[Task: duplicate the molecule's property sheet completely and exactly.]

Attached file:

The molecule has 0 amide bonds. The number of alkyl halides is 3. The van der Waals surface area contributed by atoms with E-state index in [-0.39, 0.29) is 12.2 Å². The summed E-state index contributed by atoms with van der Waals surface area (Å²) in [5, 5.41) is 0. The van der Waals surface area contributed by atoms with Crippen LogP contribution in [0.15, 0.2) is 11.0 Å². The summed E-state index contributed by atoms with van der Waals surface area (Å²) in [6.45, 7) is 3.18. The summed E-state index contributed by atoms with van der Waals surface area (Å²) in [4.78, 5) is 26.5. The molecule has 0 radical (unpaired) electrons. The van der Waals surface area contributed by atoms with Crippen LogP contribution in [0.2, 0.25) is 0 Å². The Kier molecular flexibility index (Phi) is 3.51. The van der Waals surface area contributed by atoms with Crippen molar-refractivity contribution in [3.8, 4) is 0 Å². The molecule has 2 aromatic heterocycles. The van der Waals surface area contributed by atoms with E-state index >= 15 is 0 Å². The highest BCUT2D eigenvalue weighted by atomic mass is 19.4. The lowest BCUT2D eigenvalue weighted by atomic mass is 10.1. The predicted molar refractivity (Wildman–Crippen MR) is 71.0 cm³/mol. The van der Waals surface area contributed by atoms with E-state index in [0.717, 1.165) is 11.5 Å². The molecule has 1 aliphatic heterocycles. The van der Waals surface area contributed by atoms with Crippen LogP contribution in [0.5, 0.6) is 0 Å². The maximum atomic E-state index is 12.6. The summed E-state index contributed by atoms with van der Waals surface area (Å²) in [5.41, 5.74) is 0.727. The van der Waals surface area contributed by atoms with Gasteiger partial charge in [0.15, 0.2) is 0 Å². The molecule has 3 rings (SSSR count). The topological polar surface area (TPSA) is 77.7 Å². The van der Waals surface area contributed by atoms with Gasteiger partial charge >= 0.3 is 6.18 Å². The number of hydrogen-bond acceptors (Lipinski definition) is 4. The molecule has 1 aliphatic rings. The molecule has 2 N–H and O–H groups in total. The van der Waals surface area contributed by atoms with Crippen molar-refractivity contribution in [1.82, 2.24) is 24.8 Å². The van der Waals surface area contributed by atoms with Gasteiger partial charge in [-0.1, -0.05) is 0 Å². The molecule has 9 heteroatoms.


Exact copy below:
The molecule has 0 amide bonds. The number of alkyl halides is 3. The van der Waals surface area contributed by atoms with E-state index in [-0.39, 0.29) is 12.2 Å². The summed E-state index contributed by atoms with van der Waals surface area (Å²) in [5, 5.41) is 0. The van der Waals surface area contributed by atoms with Crippen LogP contribution in [0.15, 0.2) is 11.0 Å². The summed E-state index contributed by atoms with van der Waals surface area (Å²) in [6.45, 7) is 3.18. The summed E-state index contributed by atoms with van der Waals surface area (Å²) in [4.78, 5) is 26.5. The molecule has 0 radical (unpaired) electrons. The van der Waals surface area contributed by atoms with Crippen LogP contribution in [0.2, 0.25) is 0 Å². The Kier molecular flexibility index (Phi) is 3.51. The van der Waals surface area contributed by atoms with Crippen molar-refractivity contribution in [3.8, 4) is 0 Å². The molecule has 2 aromatic heterocycles. The van der Waals surface area contributed by atoms with E-state index >= 15 is 0 Å². The highest BCUT2D eigenvalue weighted by atomic mass is 19.4. The lowest BCUT2D eigenvalue weighted by atomic mass is 10.1. The predicted molar refractivity (Wildman–Crippen MR) is 71.0 cm³/mol. The van der Waals surface area contributed by atoms with E-state index in [0.717, 1.165) is 11.5 Å². The molecule has 1 aliphatic heterocycles. The van der Waals surface area contributed by atoms with Crippen LogP contribution in [0.5, 0.6) is 0 Å². The maximum atomic E-state index is 12.6. The summed E-state index contributed by atoms with van der Waals surface area (Å²) in [5.41, 5.74) is 0.727. The van der Waals surface area contributed by atoms with Gasteiger partial charge in [0.15, 0.2) is 0 Å². The molecule has 3 rings (SSSR count). The topological polar surface area (TPSA) is 77.7 Å². The van der Waals surface area contributed by atoms with Gasteiger partial charge >= 0.3 is 6.18 Å². The number of hydrogen-bond acceptors (Lipinski definition) is 4. The molecule has 1 aliphatic rings. The molecule has 2 N–H and O–H groups in total. The van der Waals surface area contributed by atoms with Crippen molar-refractivity contribution in [1.82, 2.24) is 24.8 Å². The van der Waals surface area contributed by atoms with Gasteiger partial charge in [-0.1, -0.05) is 0 Å². The molecule has 9 heteroatoms.